Tony Hawk's Pro Skater 1 + 2 tested on PS5 and Xbox Series: does 120fps change the game? - article

Tony Hawk's Pro Skater 1 + 2 tested on PS5 and Xbox Series: does 120fps change the game? - article

Tony Hawk's Pro Skater 1 + 2 tested on PS5 and Xbox Series

We have welcomed Tony Hawk's Pro Skater 1 + 2 with great enthusiasm in the past. Vicarious Visions has modernized and revived a beautiful series by re-proposing it on PC, PS4 and Xbox One, but keeping the spirit of the original work intact. Well, we are pleased to say that the update for the next generation consoles of this game is truly remarkable. However, the upgrade process could have been handled better, in fact Activision still asks you for money if you already have the game and want to download the upgrade. we didn't find them during our testing phase. Perhaps the problem lies in the last-gen version upgrade, while we were provided with PS5 and Xbox Series codes which involved a clean install. However, they will probably already have been fixed with a patch that arrived shortly after this article was written. Apart from this premise, the upgrades are very substantial.

The core of the THPS1 + 2 experience is based on two modes, performance and quality, available on all three new consoles. We started the analysis with the Xbox Series S, comparing it to the Xbox One X version. The accompanying graphics enhancements start with enhanced temporal anti-aliasing, which now provides a more stable moving image and less jagged edges. Post-processing receives a slight upgrade: the color palette appears modified to provide a more vivid impact. Effects such as bloom are also improved: light rays are more visible and shadow quality is noticeably higher.

A detailed analysis of Tony Hawk's Pro-Skater 1 + 2 next-gen upgrade.

Watch on YouTube. In fidelity mode THPS1 + 2 aims for a 4K presentation on Series X and PS5, but a dynamic resolution scaler is still active. It is generally not noticeable while playing, but we did notice rather a curious difference in the shadows at a distance between the two machines. The Xbox Series S operates at dynamic 1440p and the resolution variations are more noticeable: the action window appears to be between 1260p and 1440p. Performance is basically at 60fps locked across all platforms. An excellent experience overall, although the only tangible upgrade is anti-aliasing. It could also be argued that the Series S version looks cleaner than the One X, despite the new console having a less computational GPU on paper.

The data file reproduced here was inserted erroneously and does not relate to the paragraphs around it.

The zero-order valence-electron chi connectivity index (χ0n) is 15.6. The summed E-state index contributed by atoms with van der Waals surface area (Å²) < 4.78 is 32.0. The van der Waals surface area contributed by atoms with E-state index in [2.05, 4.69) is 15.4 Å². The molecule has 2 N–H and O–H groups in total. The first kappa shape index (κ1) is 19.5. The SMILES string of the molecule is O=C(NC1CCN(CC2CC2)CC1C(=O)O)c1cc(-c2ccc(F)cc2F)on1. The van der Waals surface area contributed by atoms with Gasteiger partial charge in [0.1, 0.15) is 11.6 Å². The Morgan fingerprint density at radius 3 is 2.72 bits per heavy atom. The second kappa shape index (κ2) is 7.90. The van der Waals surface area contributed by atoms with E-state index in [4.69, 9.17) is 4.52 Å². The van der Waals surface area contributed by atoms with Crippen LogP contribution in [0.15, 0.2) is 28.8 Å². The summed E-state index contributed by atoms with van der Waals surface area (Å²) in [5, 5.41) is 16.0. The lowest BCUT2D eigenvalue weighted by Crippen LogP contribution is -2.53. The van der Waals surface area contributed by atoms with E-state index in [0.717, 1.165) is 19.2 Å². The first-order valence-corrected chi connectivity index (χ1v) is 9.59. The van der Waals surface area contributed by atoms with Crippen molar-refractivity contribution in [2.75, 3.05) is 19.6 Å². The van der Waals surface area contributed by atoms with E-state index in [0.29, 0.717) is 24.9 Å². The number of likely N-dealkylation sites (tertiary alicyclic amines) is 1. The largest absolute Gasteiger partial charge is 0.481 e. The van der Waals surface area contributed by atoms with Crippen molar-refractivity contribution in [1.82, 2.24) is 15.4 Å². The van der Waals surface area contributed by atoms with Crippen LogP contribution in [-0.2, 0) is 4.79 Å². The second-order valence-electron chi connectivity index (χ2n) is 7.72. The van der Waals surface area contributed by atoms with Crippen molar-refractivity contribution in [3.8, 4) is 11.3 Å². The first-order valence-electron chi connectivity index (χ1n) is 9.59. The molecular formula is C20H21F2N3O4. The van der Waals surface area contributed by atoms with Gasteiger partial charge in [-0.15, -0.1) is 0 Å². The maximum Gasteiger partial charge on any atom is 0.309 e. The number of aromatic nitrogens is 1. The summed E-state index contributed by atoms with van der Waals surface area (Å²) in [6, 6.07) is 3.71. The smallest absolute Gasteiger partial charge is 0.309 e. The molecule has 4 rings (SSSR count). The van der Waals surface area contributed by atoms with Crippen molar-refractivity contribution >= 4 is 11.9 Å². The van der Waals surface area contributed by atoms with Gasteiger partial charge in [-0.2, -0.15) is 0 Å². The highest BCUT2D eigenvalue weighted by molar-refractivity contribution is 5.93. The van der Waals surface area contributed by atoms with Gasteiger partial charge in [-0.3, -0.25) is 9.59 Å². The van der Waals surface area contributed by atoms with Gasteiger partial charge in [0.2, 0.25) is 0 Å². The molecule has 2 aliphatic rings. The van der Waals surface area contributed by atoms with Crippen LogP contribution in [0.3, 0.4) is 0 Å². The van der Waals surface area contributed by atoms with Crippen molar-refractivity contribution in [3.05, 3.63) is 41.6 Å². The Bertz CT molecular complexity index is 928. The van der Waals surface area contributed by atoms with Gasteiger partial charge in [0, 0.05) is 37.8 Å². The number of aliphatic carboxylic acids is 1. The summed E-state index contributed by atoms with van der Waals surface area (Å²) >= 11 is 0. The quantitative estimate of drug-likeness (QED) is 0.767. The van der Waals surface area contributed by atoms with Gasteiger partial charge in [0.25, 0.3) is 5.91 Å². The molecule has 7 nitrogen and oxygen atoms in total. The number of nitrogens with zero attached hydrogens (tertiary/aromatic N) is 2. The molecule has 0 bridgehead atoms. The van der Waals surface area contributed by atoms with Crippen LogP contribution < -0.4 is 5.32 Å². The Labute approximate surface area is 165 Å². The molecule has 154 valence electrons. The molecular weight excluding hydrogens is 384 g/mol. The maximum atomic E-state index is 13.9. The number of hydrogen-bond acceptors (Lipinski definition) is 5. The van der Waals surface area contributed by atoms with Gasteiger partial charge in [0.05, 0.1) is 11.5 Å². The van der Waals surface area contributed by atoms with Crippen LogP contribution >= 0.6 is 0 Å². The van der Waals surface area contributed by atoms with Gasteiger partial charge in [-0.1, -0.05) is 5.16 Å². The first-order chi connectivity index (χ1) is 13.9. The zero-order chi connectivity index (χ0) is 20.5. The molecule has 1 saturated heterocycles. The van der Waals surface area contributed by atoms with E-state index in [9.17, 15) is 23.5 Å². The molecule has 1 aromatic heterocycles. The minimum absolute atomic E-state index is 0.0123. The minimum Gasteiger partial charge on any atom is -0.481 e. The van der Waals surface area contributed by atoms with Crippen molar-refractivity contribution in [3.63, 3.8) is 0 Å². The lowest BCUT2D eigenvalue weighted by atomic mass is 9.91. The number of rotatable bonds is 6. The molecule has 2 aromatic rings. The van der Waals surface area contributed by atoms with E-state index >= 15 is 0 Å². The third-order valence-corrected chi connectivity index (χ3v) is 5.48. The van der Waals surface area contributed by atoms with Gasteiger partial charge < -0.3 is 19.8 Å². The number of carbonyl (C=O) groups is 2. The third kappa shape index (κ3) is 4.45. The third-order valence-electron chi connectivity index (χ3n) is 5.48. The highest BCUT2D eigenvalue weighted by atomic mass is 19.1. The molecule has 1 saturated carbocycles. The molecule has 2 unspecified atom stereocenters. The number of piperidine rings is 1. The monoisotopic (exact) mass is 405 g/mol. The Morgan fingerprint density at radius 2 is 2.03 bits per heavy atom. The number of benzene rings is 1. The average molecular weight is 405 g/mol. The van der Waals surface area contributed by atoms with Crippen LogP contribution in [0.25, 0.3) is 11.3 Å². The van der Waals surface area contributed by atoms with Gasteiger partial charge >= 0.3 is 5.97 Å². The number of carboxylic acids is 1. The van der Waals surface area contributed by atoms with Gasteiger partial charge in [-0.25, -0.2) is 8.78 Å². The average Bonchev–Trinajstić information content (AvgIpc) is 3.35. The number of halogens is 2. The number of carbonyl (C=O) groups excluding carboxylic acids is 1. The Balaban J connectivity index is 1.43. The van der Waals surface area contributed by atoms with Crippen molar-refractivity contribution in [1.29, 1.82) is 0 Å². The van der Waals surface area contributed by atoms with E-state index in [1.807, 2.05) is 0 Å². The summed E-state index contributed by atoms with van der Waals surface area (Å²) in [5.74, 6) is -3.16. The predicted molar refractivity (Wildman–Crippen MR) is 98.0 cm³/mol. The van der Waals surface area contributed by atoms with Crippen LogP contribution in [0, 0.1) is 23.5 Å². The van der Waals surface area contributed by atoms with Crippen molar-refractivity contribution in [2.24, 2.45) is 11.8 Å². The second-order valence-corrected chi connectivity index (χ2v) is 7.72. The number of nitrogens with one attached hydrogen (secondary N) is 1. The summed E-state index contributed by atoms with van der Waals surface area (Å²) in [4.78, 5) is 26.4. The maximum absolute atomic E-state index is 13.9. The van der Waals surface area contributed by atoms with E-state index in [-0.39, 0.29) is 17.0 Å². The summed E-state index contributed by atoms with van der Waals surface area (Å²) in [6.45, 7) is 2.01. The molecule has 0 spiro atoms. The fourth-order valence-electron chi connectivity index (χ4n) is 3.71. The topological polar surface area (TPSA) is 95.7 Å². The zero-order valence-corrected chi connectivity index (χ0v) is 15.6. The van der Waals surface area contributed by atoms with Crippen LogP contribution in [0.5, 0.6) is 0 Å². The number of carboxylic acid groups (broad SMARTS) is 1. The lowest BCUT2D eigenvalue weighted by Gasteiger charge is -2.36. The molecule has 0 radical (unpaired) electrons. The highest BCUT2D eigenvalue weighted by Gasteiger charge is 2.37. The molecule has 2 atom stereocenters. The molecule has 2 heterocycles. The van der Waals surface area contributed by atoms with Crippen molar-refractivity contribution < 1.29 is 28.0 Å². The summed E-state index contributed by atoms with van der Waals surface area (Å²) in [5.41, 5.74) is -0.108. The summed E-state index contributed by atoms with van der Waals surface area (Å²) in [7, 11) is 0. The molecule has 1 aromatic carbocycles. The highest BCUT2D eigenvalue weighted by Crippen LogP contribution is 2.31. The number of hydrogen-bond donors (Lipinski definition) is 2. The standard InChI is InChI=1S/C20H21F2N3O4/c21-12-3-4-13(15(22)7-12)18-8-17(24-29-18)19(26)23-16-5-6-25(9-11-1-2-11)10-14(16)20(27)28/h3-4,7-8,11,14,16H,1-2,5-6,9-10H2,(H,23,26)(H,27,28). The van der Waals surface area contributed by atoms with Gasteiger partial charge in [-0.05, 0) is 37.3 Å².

Performance mode is the real star of the show though, allowing all three consoles to run at 120fps. PS5 and Series X rendering at dynamic 1440p (although some Activision advertisements indicate that the PS5 operates at 1080p120), with the HUD rendered in native 4K. Not being equipped with a screen with HDMI 2.1 for this analysis, we did not notice any differences in level between the Xbox and PlayStation, but the PS5 output on the Samsung NU8000 offered a similar image but downscaled it to 1080p120. While DRS is confirmed for performance mode, 1440p appears to be the output resolution for the majority of gameplay time. What about Xbox Series S? Here too the DRS is in action but the graphic compromises are more merciless, with an action window that varies between 720p and 900p.

Our original DF Retro from Tony Hawk's remake compared to the original releases, tested on various platforms.

Watch on YouTube. The good news is that 120fps performance is as solid as 60fps, except for a few minor issues on PS5 and even less on Series S. Series X provides the brightest experience of the three, it is basically stuck at 120fps. On PS5, slight cables do occur when certain visual effects are on stage (such as the rewind effect on the character after a failure), but it is difficult to notice in motion. We've been testing the New York level for quite a while, as John reported some unconvincing points on PS5. There are actually some smudges, but nothing problematic. The Series S version basically places itself in the middle ground between the two flagship consoles, obviously only as far as pure performance is concerned.

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All in all, these slight declines in performance are simply exceptions that prove the rule. Whether you choose to play 60fp or 120fps, the gameplay feels solid and we have to admit that the experience definitely improves by switching to performance mode, so we recommend it on all three consoles. The only qualm here is the lack of 1440p120 support on PS5, a system feature that Microsoft has implemented, unlike Sony. But it's also true that there aren't many titles that run at 120Hz and 4K, so upgrading to an HDMI 2.1 screen isn't critical at the moment.

The final point to consider is loading times. On last-gen they weren't exactly problematic, but with current-gen they definitely improve. A level that takes 14.5 seconds to load on Xbox One X is ready in just five seconds on PS5 and Xbox Series. Sony's machine is slightly faster, just one second, but in practice it means 20% faster, not a little in percentage terms.

We have found that the loading times on the new consoles are on par with the PC version tested on a Core i9 10900K with NVMe SSD with 3.5GB / s read bandwidth. In conclusion, we can say that the strong point of this upgrade to the new generation of Tony Hawk Pro Skater 1 + 2 is the 120fps mode: it is truly exceptional. We hope that the problems encountered by some users will be fixed as soon as possible, because the experience is of the highest level.

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